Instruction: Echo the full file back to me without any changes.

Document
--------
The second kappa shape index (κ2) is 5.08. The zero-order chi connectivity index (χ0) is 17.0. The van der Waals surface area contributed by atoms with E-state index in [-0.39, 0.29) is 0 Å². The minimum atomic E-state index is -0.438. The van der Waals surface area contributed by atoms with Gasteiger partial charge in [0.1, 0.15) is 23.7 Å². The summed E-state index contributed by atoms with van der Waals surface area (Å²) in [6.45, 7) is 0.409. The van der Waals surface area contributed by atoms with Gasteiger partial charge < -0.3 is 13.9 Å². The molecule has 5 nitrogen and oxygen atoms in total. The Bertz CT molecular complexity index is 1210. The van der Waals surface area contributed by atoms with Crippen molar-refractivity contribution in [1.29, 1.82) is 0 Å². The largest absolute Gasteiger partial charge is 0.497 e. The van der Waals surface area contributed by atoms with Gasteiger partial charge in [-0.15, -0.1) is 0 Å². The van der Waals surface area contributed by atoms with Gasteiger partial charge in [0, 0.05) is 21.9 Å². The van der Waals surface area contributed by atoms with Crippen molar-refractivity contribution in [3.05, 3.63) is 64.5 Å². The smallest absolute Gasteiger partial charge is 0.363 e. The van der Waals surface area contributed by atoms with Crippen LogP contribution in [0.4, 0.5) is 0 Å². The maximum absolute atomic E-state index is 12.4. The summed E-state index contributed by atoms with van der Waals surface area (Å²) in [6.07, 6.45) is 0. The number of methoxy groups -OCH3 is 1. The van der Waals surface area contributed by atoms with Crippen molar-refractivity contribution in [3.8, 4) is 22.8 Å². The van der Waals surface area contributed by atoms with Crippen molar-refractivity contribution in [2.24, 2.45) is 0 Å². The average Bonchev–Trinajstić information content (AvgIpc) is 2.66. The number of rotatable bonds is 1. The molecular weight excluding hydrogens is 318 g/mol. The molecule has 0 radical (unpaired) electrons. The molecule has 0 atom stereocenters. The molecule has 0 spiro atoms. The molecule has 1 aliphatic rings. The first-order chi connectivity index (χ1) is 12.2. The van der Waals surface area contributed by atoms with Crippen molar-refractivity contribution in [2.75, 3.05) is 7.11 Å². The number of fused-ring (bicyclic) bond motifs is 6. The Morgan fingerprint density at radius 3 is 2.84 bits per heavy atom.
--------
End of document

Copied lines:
The second kappa shape index (κ2) is 5.08. The zero-order chi connectivity index (χ0) is 17.0. The van der Waals surface area contributed by atoms with E-state index in [-0.39, 0.29) is 0 Å². The minimum atomic E-state index is -0.438. The van der Waals surface area contributed by atoms with Gasteiger partial charge in [0.1, 0.15) is 23.7 Å². The summed E-state index contributed by atoms with van der Waals surface area (Å²) in [6.45, 7) is 0.409. The van der Waals surface area contributed by atoms with Gasteiger partial charge < -0.3 is 13.9 Å². The molecule has 5 nitrogen and oxygen atoms in total. The Bertz CT molecular complexity index is 1210. The van der Waals surface area contributed by atoms with Crippen molar-refractivity contribution in [1.29, 1.82) is 0 Å². The largest absolute Gasteiger partial charge is 0.497 e. The van der Waals surface area contributed by atoms with Gasteiger partial charge in [-0.15, -0.1) is 0 Å². The van der Waals surface area contributed by atoms with Gasteiger partial charge in [0, 0.05) is 21.9 Å². The van der Waals surface area contributed by atoms with Crippen molar-refractivity contribution in [3.05, 3.63) is 64.5 Å². The smallest absolute Gasteiger partial charge is 0.363 e. The van der Waals surface area contributed by atoms with Crippen LogP contribution in [0.4, 0.5) is 0 Å². The maximum absolute atomic E-state index is 12.4. The summed E-state index contributed by atoms with van der Waals surface area (Å²) in [6.07, 6.45) is 0. The number of methoxy groups -OCH3 is 1. The van der Waals surface area contributed by atoms with Crippen molar-refractivity contribution in [3.8, 4) is 22.8 Å². The van der Waals surface area contributed by atoms with Crippen molar-refractivity contribution in [2.24, 2.45) is 0 Å². The average Bonchev–Trinajstić information content (AvgIpc) is 2.66. The number of rotatable bonds is 1. The molecular weight excluding hydrogens is 318 g/mol. The molecule has 0 radical (unpaired) electrons. The molecule has 0 atom stereocenters. The molecule has 0 spiro atoms. The molecule has 1 aliphatic rings. The first-order chi connectivity index (χ1) is 12.2. The van der Waals surface area contributed by atoms with Crippen molar-refractivity contribution in [2.75, 3.05) is 7.11 Å². The number of fused-ring (bicyclic) bond motifs is 6. The Morgan fingerprint density at radius 3 is 2.84 bits per heavy atom.